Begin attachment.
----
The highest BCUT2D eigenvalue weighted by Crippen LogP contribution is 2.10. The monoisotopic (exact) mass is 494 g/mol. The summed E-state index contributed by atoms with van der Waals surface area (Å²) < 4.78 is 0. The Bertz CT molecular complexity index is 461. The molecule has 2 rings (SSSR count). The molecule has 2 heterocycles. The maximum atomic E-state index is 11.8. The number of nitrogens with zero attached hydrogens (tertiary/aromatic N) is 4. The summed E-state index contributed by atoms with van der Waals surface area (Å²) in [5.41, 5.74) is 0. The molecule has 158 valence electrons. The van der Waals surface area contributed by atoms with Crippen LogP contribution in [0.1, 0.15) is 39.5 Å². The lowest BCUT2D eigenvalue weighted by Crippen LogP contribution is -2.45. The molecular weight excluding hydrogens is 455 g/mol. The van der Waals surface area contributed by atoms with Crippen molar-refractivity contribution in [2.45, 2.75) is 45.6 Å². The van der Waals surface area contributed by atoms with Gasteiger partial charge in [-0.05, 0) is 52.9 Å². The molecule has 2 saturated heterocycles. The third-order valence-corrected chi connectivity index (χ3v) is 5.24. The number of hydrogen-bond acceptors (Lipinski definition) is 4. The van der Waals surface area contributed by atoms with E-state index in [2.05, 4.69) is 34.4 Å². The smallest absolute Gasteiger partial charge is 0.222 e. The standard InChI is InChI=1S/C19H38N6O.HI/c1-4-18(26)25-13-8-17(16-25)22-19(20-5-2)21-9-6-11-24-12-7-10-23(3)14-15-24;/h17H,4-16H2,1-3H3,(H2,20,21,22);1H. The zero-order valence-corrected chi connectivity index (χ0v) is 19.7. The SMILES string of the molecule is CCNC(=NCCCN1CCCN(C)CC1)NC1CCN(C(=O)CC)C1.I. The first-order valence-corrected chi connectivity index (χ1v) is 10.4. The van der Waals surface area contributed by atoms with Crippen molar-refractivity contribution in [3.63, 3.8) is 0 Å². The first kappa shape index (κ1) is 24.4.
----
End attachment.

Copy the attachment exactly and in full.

The highest BCUT2D eigenvalue weighted by Crippen LogP contribution is 2.10. The monoisotopic (exact) mass is 494 g/mol. The summed E-state index contributed by atoms with van der Waals surface area (Å²) < 4.78 is 0. The Bertz CT molecular complexity index is 461. The molecule has 2 rings (SSSR count). The molecule has 2 heterocycles. The maximum atomic E-state index is 11.8. The number of nitrogens with zero attached hydrogens (tertiary/aromatic N) is 4. The summed E-state index contributed by atoms with van der Waals surface area (Å²) in [5.41, 5.74) is 0. The molecule has 158 valence electrons. The van der Waals surface area contributed by atoms with Crippen LogP contribution in [0.1, 0.15) is 39.5 Å². The lowest BCUT2D eigenvalue weighted by Crippen LogP contribution is -2.45. The molecular weight excluding hydrogens is 455 g/mol. The van der Waals surface area contributed by atoms with Crippen molar-refractivity contribution in [2.45, 2.75) is 45.6 Å². The van der Waals surface area contributed by atoms with Gasteiger partial charge in [-0.05, 0) is 52.9 Å². The molecule has 2 saturated heterocycles. The third-order valence-corrected chi connectivity index (χ3v) is 5.24. The number of hydrogen-bond acceptors (Lipinski definition) is 4. The van der Waals surface area contributed by atoms with E-state index in [2.05, 4.69) is 34.4 Å². The smallest absolute Gasteiger partial charge is 0.222 e. The standard InChI is InChI=1S/C19H38N6O.HI/c1-4-18(26)25-13-8-17(16-25)22-19(20-5-2)21-9-6-11-24-12-7-10-23(3)14-15-24;/h17H,4-16H2,1-3H3,(H2,20,21,22);1H. The zero-order valence-corrected chi connectivity index (χ0v) is 19.7. The SMILES string of the molecule is CCNC(=NCCCN1CCCN(C)CC1)NC1CCN(C(=O)CC)C1.I. The first-order valence-corrected chi connectivity index (χ1v) is 10.4. The van der Waals surface area contributed by atoms with Crippen molar-refractivity contribution in [3.63, 3.8) is 0 Å². The first kappa shape index (κ1) is 24.4.